Carl Giometti. Since I doubt he will be responding to your comment, I'll try and do that for you. ALL Olympics except Los Angeles (both in 1932 and 1984) have come at a loss. LA has been the only city in the history of the Olympics to make a profit, EVER. In 1932 the city made a 1 million profit (a lot for those times) and in 1984 a profit of over 200 million (also large for it's time). Beijing's 40 billion investment is well in the red. London now rounding 20 billion, also in the red. Athens, red. Sydney is sitting comfortable in the red with a giant elephant sitting empty requiring tax payers to pay for maintenance. Atlanta, though not documented and believed to be false, broke almost even. Barcelona, red. Seoul, Red, Moscow, red. Montreal finished paying it's Olympic debt 30 years after having hosted in 2006 I believe. This is not fiction, the Olympics are UBER expensive. The ONLY reason LA came out in the black was because that city, like no other city in modern history, relied heavily on existing infrastructure and sporting venues as well as corporate sponsorships and donations. Being that LA pumps out a new venue about every 5 years, it's not hard to see why what that city already had was good enough.

Carl GiomettiAuthor Profile Page / January 31, 2009 1:55 PM

But by that same logic, our education system doesn't make any money, neither does our highway, transit, or virtually every other public enterprise. Does that mean we shouldn't undertake them? No, because in the end, they are an investment in ourselves. Who cares what the Olympics cost so much, the net effect of the game is positive. I'm sure Barcelona lost money on their games but anyone who says that they did not profit substantially from hosting the games is looking through an awfully shortsighted lens. Atlanta, in preparing for the games, built an airport terminal that is directly responsible for ATL being the busiest airport in the world. Do you think anyone there cares that it cost them some millions of dollars to do it?

Given the absolutely pathetic reputation of Americans to open their wallet for public investment, the Olympics are a great mechanism to focus spending and public sentiment around a common goal. London is spending billions, yet I hardly doubt that the land they are rehabbing for the Olympics would have ever been used. The Columbian Exposition, the World's Fairs, and the Century of Progress expositions all required incredible amounts of capital, yet Chicago would not be half the city it is without those significant events and the money invested because of them.

We even have a great recent example in Millennium Park. We all know that it cost a HUGE amount of money to build. Being a public project, there most certainly was waste. However, any argument against the fact that the park has brought (and will continue to bring) millions of dollars to the city is just that, an argument against a fact.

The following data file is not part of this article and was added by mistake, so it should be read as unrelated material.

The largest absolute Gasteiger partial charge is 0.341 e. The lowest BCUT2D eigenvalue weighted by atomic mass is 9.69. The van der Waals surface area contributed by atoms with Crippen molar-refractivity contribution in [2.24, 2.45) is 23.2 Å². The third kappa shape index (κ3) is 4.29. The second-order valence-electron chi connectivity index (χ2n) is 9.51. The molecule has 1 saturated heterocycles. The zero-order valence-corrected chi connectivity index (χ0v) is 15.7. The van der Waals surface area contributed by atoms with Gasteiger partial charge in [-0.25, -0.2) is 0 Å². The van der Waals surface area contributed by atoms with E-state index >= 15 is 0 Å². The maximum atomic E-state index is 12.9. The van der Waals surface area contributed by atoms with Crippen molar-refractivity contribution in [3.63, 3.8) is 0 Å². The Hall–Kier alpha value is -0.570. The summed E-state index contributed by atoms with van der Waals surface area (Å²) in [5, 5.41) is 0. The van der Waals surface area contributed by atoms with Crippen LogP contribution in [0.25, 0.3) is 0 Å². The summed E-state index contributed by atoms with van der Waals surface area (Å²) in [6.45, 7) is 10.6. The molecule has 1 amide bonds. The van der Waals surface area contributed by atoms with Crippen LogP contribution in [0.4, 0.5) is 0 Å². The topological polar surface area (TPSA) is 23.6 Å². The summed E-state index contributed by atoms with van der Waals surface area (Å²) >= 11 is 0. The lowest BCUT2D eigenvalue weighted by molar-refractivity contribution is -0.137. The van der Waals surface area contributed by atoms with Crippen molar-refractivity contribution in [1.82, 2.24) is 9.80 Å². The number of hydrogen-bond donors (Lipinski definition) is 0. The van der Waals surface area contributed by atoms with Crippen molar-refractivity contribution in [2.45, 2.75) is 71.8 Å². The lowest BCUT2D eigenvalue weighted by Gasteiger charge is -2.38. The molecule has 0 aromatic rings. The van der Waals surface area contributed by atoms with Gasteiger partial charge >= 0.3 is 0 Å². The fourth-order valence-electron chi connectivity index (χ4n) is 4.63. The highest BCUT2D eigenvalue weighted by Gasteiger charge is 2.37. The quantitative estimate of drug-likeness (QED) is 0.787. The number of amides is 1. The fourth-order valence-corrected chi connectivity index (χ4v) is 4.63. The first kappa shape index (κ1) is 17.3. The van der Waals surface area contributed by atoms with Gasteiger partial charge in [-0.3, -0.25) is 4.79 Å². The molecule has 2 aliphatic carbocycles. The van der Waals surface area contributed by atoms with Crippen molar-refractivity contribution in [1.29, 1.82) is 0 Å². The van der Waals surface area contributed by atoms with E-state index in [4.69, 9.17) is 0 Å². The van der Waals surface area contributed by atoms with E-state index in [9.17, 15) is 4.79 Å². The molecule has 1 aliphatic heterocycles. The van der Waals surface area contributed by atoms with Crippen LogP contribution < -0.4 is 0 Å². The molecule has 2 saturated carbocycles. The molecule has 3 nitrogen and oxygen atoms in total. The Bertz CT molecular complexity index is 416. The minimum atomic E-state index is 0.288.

Also, I think it is highly suspect to treat Winter Olympic cities the same as Summer Olympic cities, the nature of the two events are entirely different.

Robert C Benson / March 24, 2009 9:16 AM

“Given the absolutely pathetic reputation of Americans to open their wallet for public investment,” well I suppose your right we do make some poor attempts in public investment since we are so busy bailing out AIG, Fanny and Fredy Mc, what is another billion or so of public money to the Olympics?
Mr Ruff let me explain to you that our “pathetic reputation” as Americans gave birth to our nation. You remember the saying No Taxation Without Representation, no you do not because you are short sighted on history and economics! Maybe you were sick from school that day. Sir if your argument is that we should throw our tax dollars blindly into the black hole without any future investment into our city while at the same time our schools and parks lose funding, are roads are not repaired, and suffer so others may get richer. I say take your socialist agenda and pedal it to another city that can afford IT! But I will not let my children's future be burdened by the greed of city hall!

Robert C Benson / March 24, 2009 9:22 AM

My post was in contrast to Mr Carl Giometti not Mr Ruff. I apologize for the confussion.

Dr. Ravee Raghavan / June 22, 2009 10:45 AM

At a time when the global economic crisis has caused so much economic misery already, the politico-real estate industry complex is pushing for "Olympic"-style games all over the world falsely championing national pride and other Olympic ideals. Chris Shaws book is merely confirmation of the underlying economic forces that push the hosting of Games agenda even when people are "starving". This same IOC does everything in it's power to deny and denigrate national sovereignty at every opportunity through the manipulation of Olympic ideals, but when it comes to bidding to host Games,national goverments and the public ultimately bear the costs. There is a contradiction here, of doing everything possible to keep the public out of the IOC halls of power but have their hands in their pockets when needing funds for hosting Games. These and other irregularities with the Olympic movement are essentially the outcome of the fact that the greatest sports franchise in the world is in exclusive private hands. There is a long overdue need for public oversight of the IOC and all Games.